What are the biggest needs?

With the season of giving upon us, many people are searching for interesting charities that need their time and money.

But with so many organizations out there, how can the average person scan the volunteer and donation needs of them all?

The Holiday Volunteer and Donation Opportunities 2005 List does just that. More than 12 pages long, the List catalogues the specific needs of local charitable agencies. Updated on a daily basis as new needs form, the list is perfect for anyone looking to give a day – or even a few hours – of their time to those in need.

The List was compiled by the Volunteer Connection, a clearinghouse organization that links altruistic community members with local nonprofit and government agencies.

This time of year affords a lot of people flexibility with their schedules that they don’t allow themselves through the year, said Morgan Lipton, office manager of the Volunteer Connection. It’s a trend that the Volunteer Connection is catching on with – that many people are interested in volunteering for a one-time deal.

If you’re interested in setting an example for your own children, many organizations on the list welcome families to volunteer together. The Boulder County Elks, for example, embrace families and groups who are interested in delivering gift baskets on Dec. 17 to the elderly and homebound. Making decorations for Christmas trees in Longmont is ideal for scout groups, home school groups, or families and can even be done from home.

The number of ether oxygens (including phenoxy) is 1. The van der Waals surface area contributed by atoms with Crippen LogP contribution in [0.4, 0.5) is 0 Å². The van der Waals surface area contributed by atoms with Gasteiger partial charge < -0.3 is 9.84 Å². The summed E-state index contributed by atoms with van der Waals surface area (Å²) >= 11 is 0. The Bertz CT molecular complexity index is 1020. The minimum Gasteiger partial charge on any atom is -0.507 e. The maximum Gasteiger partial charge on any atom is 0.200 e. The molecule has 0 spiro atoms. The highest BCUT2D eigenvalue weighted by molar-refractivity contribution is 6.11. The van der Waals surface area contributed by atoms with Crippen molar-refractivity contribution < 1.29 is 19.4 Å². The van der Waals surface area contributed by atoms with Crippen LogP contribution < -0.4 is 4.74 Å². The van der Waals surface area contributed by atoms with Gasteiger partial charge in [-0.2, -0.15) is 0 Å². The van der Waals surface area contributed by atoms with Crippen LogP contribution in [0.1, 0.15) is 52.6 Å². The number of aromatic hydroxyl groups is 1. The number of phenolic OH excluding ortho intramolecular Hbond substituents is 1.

The 2005 List specifies any volunteer age minimum (usually 16, sometimes 18) or requirements (such as car ownership). Each listing begins by specifying where the service takes place (Longmont, Boulder, Niwot, etc.) and many opportunities allow shifts for as short as one hour (singing carols at Longmont’s Old Fashioned Holiday Event) or for as long as a volunteer is interested in staying.

So many people think they don’t have time to give because we’re so overscheduled, said Lipton. Then when they get into these organizations, they see how much they’re appreciated and how much fun they have, and many people start to make time (to continually volunteer).

The List doesn’t merely catalogue volunteer opportunities, either – it’s second half lists the specific donations different agencies are searching for. The Longmont Rotary Coat Drive, for example, is searching not only for winter coats but also sleeping bags, boots, hats, gloves and warm clothes. They list their donation centers, which span the area. Stand Up for Kids, anticipating the start of a new semester or quarter of school in January, is searching for spiral notebooks, pens, and colored construction paper.

The need for supplies is greater this season, says Lipton, because of recent natural disasters garnering national attention.

There are a number of organizations this holiday season that are in desperate need of basic supplies, said Lipton. Community members that usually support their local organizations have given nationally. I think the willingness (to donate) gets funneled much more toward national organizations such as the Red Cross.

In addition to the donations pouring in to aid Katrina victims – sometimes at the expense of the local cold and hungry – Lipton noted that many local organizations use their resources to help displaced evacuees in the local area, or to help charities with the same mission in disaster-ridden areas.

Stand Up for Kids sent surplus supplies to Houston (in the Katrina aftermath), said Lipton.

Regardless of annual trends in donations, the 2005 List is a stepping stone for prospective volunteers to embark on their giving. The Volunteer Connection also e-mails monthly bulletins listing volunteer and donation needs to interested people, and invites people to volunteer alongside the Volunteer Connection staff each month in Walking the Talk as they volunteer at a local agency.

Someone who is looking to volunteer may have no idea where to begin, said Lipton.

Comments are closed.